The human rights activism of Amnesty International originated in the midst of the Cold War and was initiated with the explicit intention to transcend the ideological conflict. For this purpose, the organization developed a ‘politics of impartiality’ based on the balancing of criticism between the different political blocs and distance between activists and the prisoners they rallied for. The politicized and fluctuating ideological landscape in which Amnesty operated and the emergence of human rights activism in Eastern Europe challenged this policy, especially in the 1970s. Eastern European human rights activists provided much needed information on a crucial region in Amnesty’s politics of ‘balance’. But the closer the cooperation became, the more Amnesty’s rules came under pressure; in particular its principle of distance. When activists first in the Soviet Union and later in Poland tried to establish Amnesty structures in their respective countries, the gap between the organization’s nominally universal rules and its practice in Eastern Europe became visible.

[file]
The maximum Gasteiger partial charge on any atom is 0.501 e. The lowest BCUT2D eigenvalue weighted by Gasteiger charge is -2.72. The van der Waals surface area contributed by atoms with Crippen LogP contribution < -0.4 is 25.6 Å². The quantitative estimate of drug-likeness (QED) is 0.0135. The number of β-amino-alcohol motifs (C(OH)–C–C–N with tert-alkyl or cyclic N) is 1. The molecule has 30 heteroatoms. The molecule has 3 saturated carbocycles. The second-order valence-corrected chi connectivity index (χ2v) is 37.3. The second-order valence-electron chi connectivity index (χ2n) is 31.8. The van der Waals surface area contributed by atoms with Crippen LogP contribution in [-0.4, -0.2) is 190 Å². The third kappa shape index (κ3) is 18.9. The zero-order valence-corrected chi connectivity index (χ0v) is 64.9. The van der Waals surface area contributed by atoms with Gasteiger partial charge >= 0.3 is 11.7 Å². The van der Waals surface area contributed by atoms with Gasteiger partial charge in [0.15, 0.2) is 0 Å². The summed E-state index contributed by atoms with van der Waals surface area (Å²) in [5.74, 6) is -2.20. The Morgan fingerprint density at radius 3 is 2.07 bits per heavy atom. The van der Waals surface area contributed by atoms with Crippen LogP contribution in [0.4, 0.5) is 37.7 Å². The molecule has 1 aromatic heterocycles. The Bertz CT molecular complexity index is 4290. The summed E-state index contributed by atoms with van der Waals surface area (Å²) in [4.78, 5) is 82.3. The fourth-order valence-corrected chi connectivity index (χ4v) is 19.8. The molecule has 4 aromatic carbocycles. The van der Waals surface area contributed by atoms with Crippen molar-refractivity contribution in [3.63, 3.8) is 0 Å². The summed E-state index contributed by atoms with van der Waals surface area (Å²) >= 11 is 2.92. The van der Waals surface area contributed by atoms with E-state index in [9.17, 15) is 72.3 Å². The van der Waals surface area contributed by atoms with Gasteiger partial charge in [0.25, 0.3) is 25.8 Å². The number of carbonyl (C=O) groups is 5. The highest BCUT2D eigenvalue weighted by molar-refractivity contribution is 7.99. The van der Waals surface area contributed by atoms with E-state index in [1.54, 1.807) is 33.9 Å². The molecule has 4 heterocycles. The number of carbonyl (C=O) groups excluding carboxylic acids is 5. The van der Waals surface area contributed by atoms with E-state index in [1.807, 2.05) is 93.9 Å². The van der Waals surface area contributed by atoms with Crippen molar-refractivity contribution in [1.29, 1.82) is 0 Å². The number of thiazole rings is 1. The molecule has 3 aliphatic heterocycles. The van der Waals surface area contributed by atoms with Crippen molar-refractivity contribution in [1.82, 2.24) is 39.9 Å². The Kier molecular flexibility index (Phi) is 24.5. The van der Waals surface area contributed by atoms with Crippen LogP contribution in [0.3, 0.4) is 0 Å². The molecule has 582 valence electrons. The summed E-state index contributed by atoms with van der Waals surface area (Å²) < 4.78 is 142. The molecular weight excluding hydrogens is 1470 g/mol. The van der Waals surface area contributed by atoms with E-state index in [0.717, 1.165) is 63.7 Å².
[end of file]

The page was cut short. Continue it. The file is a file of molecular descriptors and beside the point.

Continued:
The research for this book and the publication itself were enabled by support by the Study Group Human Rights, funded by the Fritz Thyssen Foundation.
Not a Movement of Dissidents will be available from May 2019 on and is published by Wallstein Verlag.
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This research in the media
Donau (July 2019)
H-Soz-Kult (January 2020)